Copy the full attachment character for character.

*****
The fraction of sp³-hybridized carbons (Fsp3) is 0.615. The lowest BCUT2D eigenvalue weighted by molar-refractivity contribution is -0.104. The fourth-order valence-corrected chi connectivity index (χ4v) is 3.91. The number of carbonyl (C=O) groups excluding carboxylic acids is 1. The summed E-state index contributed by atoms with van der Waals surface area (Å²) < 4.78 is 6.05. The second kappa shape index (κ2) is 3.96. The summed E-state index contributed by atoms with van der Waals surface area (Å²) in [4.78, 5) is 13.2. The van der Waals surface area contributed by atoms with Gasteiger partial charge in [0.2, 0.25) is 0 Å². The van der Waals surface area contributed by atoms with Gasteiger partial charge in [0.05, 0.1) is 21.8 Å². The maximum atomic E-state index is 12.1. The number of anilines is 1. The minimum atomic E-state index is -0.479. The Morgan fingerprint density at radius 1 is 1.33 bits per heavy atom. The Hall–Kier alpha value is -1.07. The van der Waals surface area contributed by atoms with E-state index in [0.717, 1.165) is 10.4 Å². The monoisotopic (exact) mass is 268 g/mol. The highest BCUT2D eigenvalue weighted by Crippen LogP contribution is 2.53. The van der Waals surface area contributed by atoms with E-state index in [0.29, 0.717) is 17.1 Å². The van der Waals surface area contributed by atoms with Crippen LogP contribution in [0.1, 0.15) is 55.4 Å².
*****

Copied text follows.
The fraction of sp³-hybridized carbons (Fsp3) is 0.615. The lowest BCUT2D eigenvalue weighted by molar-refractivity contribution is -0.104. The fourth-order valence-corrected chi connectivity index (χ4v) is 3.91. The number of carbonyl (C=O) groups excluding carboxylic acids is 1. The summed E-state index contributed by atoms with van der Waals surface area (Å²) < 4.78 is 6.05. The second kappa shape index (κ2) is 3.96. The summed E-state index contributed by atoms with van der Waals surface area (Å²) in [4.78, 5) is 13.2. The van der Waals surface area contributed by atoms with Gasteiger partial charge in [0.2, 0.25) is 0 Å². The van der Waals surface area contributed by atoms with Gasteiger partial charge in [0.05, 0.1) is 21.8 Å². The maximum atomic E-state index is 12.1. The number of anilines is 1. The minimum atomic E-state index is -0.479. The Morgan fingerprint density at radius 1 is 1.33 bits per heavy atom. The Hall–Kier alpha value is -1.07. The van der Waals surface area contributed by atoms with E-state index in [0.717, 1.165) is 10.4 Å². The monoisotopic (exact) mass is 268 g/mol. The highest BCUT2D eigenvalue weighted by Crippen LogP contribution is 2.53. The van der Waals surface area contributed by atoms with E-state index in [0.29, 0.717) is 17.1 Å². The van der Waals surface area contributed by atoms with Crippen LogP contribution in [0.1, 0.15) is 55.4 Å².